Great read, Rich! This isn’t a Woodstock performer I’d have guessed, so it was a nice surprise. It’s interesting that Santana’s commercial success seems to have ebbed and flowed. I wonder whether the clothing line is more profitable?


    • Thanks, Danica. I’m guessing if you searched the list of Woodstock performers and figured out which ones released more than one album in 1977, Santana might have been obvious, but I’m glad this came as a surprise. I think even when they weren’t having commercial success with their albums they were always a successful live act. Seeing them multiple times in the ’90s was proof of that for me. Prior to their pop resurgence in ’99 (I think), they were playing for the diehards…and there were still plenty of us out there. Not sure I was aware they had a clothing line, but I’m pretty sure there are Santana wines. They probably bring in a ton of money with that venture.

      Liked by 1 person

  4. Alyson
    October 7, 2017

    Hi there – Like Danica wouldn’t have thought of this Woodstock performer but I like! As ever I can’t say I know much about the albums featured here but She’s Not There was a massive hit in my final year of high school and tuned me into the master of the guitar that was/is Carlos Santana. The minute you add the word “Latin” to a musical genre I know I’ll like it, as just such feel-good music thats easy to dance to. It’s a thumbs up this week.

    Just thinking we’re already into October so into the last quarter of the year – You’ve done really well this year posting these weekly reviews but a) are you starting to run out of inspiration or b) are you saving the best ’til last? Just curious.


    • Hi Alyson. I wasn’t aware that the Santana version of “She’s Not There” was a hit in the UK. I’m happy to know that you’re also a fan. It’s hard to imagine anyone not liking at least some of their songs.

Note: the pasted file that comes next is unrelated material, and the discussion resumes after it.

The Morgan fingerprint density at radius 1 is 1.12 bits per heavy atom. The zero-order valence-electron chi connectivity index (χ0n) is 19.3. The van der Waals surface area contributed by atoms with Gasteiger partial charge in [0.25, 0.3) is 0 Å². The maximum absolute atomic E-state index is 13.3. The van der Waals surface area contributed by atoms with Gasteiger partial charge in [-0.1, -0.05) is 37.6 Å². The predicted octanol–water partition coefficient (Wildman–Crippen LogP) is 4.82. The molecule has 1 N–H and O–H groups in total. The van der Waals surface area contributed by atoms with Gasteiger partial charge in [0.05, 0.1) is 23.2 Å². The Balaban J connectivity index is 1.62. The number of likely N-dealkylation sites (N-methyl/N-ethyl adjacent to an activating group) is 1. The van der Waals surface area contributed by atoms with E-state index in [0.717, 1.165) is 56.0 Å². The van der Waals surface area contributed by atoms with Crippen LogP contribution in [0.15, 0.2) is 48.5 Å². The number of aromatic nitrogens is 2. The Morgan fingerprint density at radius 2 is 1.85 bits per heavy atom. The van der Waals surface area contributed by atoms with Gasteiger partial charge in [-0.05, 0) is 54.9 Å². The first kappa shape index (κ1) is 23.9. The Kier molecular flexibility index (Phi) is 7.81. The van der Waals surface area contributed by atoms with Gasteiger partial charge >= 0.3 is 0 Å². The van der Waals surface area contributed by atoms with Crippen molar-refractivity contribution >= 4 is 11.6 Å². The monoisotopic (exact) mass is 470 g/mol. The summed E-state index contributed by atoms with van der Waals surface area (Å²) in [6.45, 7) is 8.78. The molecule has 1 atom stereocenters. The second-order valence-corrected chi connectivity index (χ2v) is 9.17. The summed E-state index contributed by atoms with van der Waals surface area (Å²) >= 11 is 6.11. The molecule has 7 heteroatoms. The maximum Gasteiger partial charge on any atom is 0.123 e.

I’m still really enjoying this series and I have plenty of great albums to choose from. In fact, I’m whittling down the list to figure out which ones I really want to highlight. As always, the hardest part is finding the time to take notes and actually write these posts. It feels great when I finally get one done but until then I feel a lot of self-imposed pressure to get it done. It was a goal I set for myself at the beginning of the year and I’m so close to completing it. I won’t be saving the best for last, though. I’ve already written about my absolute favorites from ’77 earlier this year, but I wouldn’t be surprised if others consider some of the upcoming albums the best of ’77 (especially anyone who doesn’t like prog-rock).


  5. J.
    October 8, 2017

    I’m still exploring the Santana discography after staying clear of it after yon Supernatural album many years ago. Can’t say these have cropped up in the ‘explore further’ category, but I’ll maybe find something there (after all, I’m enjoying Zebop! which I don’t believe to be highly regarded by many).


    • When Supernatural was released I was still a huge Santana fan, buying every new album without needing to know anything about it. Some of my favorites in their catalog were released in the ’90s, but I was shocked at how much I disliked Supernatural. It had nothing to do with “selling out,” since they already had plenty of “pop” songs in the past (“Winning” from the early ’80s comes to mind…and I love that song). I just found it to be a watered down version of their sound. I remained skeptical about their next several releases, but in recent years I’m happy to see them returning to “classic Santana.” The reunion of their classic early lineup was excellent, and I really like the latest album with The Isley Brothers. As for the albums covered in this post, I strongly recommend Moonflower. Along with Caravanserai and Borboletta, these are three definitive but somewhat overlooked albums in their discography.

      Liked by 1 person

      • J.
        October 8, 2017

        Caravanserai is on the list of albums that have been recommended. So too is the reunion album, thought I was a bit skeptical of the Isley Brothers collaboration, but it’s pleasing to know that’s a winner.

        I’ll add these and Barboletta to the Santana list!


      • Glad I’m not the only one who’s recommended Caravanserai. It’s one of those albums that keeps revealing a little more of itself to me each time I play it.


  6. Pingback: Best Album Covers: Moonflower | It Rains... You Get Wet